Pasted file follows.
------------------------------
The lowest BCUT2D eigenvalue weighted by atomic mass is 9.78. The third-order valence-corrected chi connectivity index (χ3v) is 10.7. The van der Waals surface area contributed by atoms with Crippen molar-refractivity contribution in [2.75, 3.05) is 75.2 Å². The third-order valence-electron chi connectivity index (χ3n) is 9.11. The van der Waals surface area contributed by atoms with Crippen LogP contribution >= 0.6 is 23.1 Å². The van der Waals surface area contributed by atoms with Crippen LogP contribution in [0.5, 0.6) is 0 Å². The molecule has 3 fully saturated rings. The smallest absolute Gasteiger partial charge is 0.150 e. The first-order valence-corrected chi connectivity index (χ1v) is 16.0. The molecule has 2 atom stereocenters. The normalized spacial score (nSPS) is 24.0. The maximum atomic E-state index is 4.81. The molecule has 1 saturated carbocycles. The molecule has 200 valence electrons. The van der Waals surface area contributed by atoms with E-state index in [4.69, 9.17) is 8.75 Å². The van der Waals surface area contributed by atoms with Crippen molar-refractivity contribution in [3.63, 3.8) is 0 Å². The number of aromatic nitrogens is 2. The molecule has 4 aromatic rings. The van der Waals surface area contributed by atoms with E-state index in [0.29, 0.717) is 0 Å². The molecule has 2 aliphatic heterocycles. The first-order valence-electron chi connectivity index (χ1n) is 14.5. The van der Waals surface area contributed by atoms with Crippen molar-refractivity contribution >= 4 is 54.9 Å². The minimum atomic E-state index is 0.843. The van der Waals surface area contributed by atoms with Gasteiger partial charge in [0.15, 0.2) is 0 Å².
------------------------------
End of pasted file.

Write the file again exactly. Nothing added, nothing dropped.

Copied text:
The lowest BCUT2D eigenvalue weighted by atomic mass is 9.78. The third-order valence-corrected chi connectivity index (χ3v) is 10.7. The van der Waals surface area contributed by atoms with Crippen molar-refractivity contribution in [2.75, 3.05) is 75.2 Å². The third-order valence-electron chi connectivity index (χ3n) is 9.11. The van der Waals surface area contributed by atoms with Crippen LogP contribution >= 0.6 is 23.1 Å². The van der Waals surface area contributed by atoms with Crippen LogP contribution in [0.5, 0.6) is 0 Å². The molecule has 3 fully saturated rings. The smallest absolute Gasteiger partial charge is 0.150 e. The first-order valence-corrected chi connectivity index (χ1v) is 16.0. The molecule has 2 atom stereocenters. The normalized spacial score (nSPS) is 24.0. The maximum atomic E-state index is 4.81. The molecule has 1 saturated carbocycles. The molecule has 200 valence electrons. The van der Waals surface area contributed by atoms with E-state index in [4.69, 9.17) is 8.75 Å². The van der Waals surface area contributed by atoms with Crippen molar-refractivity contribution in [3.63, 3.8) is 0 Å². The number of aromatic nitrogens is 2. The molecule has 4 aromatic rings. The van der Waals surface area contributed by atoms with E-state index in [0.29, 0.717) is 0 Å². The molecule has 2 aliphatic heterocycles. The first-order valence-electron chi connectivity index (χ1n) is 14.5. The van der Waals surface area contributed by atoms with Crippen molar-refractivity contribution >= 4 is 54.9 Å². The minimum atomic E-state index is 0.843. The van der Waals surface area contributed by atoms with Gasteiger partial charge in [0.15, 0.2) is 0 Å².